Dear Secretary Rice
Secretary of State Condoleezza Rice
U.S. State Department
Dear Secretary Rice,
We read that your second-in-command R. Nicholas Burns has tendered his resignation, and that you are thinking of replacing him with our Ambassador to Russia, William J. Burns (no relation). If this indeed comes to pass, you will need a new chief diplomat in Moscow. In that case, we have three words (and a Roman numeral) for you to consider:
Now, with any luck, Senator McCain will be the Republican nominee for President of the United States within the next few months (he's now won major primary contests in New Hampshire and South Carolina), and will go on to win the White House next November, and hence will unavailable to accept your nomination to be America's next Ambassador to Russia. He'll then be making radical changes in our Russia policy, and he himself will name our new ambassador to carry out that policy. But if he's not, and isn't chosen as the nominee's running mate, then he should be our next representative to the dictatorship of Vladimir Putin for the duration of the Bush presidency, hopefully to continue in that role thereafter.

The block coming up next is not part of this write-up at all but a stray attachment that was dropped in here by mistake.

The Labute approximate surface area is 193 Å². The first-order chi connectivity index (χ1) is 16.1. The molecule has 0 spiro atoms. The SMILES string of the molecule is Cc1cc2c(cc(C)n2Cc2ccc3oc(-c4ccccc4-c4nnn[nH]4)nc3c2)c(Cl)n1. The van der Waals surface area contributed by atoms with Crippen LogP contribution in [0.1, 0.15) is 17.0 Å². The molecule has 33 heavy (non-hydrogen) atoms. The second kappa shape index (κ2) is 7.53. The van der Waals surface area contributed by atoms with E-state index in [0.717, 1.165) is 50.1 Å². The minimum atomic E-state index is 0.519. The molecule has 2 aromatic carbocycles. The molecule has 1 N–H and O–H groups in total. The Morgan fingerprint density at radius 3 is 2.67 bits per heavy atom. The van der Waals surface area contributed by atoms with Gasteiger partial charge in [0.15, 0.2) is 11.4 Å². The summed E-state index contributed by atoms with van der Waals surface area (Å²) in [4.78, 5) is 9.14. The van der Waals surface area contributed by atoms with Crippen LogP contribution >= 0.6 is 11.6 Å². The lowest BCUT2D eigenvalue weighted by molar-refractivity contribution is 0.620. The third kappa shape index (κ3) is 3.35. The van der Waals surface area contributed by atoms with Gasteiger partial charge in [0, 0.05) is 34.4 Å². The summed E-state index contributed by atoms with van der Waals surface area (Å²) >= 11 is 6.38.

Frankly, we think that Ambassador Burns should have been replaced long ago, for the simple reason that although we follow Russian politics religiously we almost never even hear his name being mentioned. His profile is so low you'd need a magnifying glass to see it, and he ought to be decrying the rise of dictatorship in Russia from every rooftop he can find.